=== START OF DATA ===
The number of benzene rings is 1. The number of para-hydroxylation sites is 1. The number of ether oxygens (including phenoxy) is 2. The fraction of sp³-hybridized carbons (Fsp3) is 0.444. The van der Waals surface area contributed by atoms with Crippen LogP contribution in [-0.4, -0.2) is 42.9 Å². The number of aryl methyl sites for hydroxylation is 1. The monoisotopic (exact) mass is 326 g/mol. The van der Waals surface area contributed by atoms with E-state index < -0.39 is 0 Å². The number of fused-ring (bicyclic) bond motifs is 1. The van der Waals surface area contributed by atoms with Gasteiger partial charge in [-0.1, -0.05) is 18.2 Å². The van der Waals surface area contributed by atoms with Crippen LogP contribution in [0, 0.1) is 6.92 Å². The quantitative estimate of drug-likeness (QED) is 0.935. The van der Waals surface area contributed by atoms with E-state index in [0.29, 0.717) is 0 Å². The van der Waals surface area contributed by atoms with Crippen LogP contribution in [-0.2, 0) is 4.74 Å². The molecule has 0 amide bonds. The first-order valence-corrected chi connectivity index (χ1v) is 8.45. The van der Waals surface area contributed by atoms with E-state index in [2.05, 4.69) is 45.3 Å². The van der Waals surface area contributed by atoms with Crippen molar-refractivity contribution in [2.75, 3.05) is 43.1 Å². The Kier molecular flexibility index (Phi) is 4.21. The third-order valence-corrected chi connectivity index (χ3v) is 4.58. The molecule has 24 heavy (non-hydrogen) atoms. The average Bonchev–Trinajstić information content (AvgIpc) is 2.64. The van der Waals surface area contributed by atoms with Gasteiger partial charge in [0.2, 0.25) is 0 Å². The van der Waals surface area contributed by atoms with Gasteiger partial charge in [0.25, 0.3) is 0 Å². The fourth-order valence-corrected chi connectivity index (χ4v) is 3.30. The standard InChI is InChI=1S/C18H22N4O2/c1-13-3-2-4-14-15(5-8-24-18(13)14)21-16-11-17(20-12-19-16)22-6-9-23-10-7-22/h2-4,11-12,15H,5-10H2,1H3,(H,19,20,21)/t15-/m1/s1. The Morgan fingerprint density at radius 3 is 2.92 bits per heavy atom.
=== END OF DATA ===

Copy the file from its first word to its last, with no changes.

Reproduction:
The number of benzene rings is 1. The number of para-hydroxylation sites is 1. The number of ether oxygens (including phenoxy) is 2. The fraction of sp³-hybridized carbons (Fsp3) is 0.444. The van der Waals surface area contributed by atoms with Crippen LogP contribution in [-0.4, -0.2) is 42.9 Å². The number of aryl methyl sites for hydroxylation is 1. The monoisotopic (exact) mass is 326 g/mol. The van der Waals surface area contributed by atoms with E-state index < -0.39 is 0 Å². The number of fused-ring (bicyclic) bond motifs is 1. The van der Waals surface area contributed by atoms with Gasteiger partial charge in [-0.1, -0.05) is 18.2 Å². The van der Waals surface area contributed by atoms with Crippen LogP contribution in [0, 0.1) is 6.92 Å². The quantitative estimate of drug-likeness (QED) is 0.935. The van der Waals surface area contributed by atoms with E-state index in [0.29, 0.717) is 0 Å². The van der Waals surface area contributed by atoms with Crippen LogP contribution in [-0.2, 0) is 4.74 Å². The molecule has 0 amide bonds. The first-order valence-corrected chi connectivity index (χ1v) is 8.45. The van der Waals surface area contributed by atoms with E-state index in [2.05, 4.69) is 45.3 Å². The van der Waals surface area contributed by atoms with Crippen molar-refractivity contribution in [2.75, 3.05) is 43.1 Å². The Kier molecular flexibility index (Phi) is 4.21. The third-order valence-corrected chi connectivity index (χ3v) is 4.58. The molecule has 24 heavy (non-hydrogen) atoms. The average Bonchev–Trinajstić information content (AvgIpc) is 2.64. The van der Waals surface area contributed by atoms with Gasteiger partial charge in [0.2, 0.25) is 0 Å². The van der Waals surface area contributed by atoms with Gasteiger partial charge in [0.25, 0.3) is 0 Å². The fourth-order valence-corrected chi connectivity index (χ4v) is 3.30. The standard InChI is InChI=1S/C18H22N4O2/c1-13-3-2-4-14-15(5-8-24-18(13)14)21-16-11-17(20-12-19-16)22-6-9-23-10-7-22/h2-4,11-12,15H,5-10H2,1H3,(H,19,20,21)/t15-/m1/s1. The Morgan fingerprint density at radius 3 is 2.92 bits per heavy atom.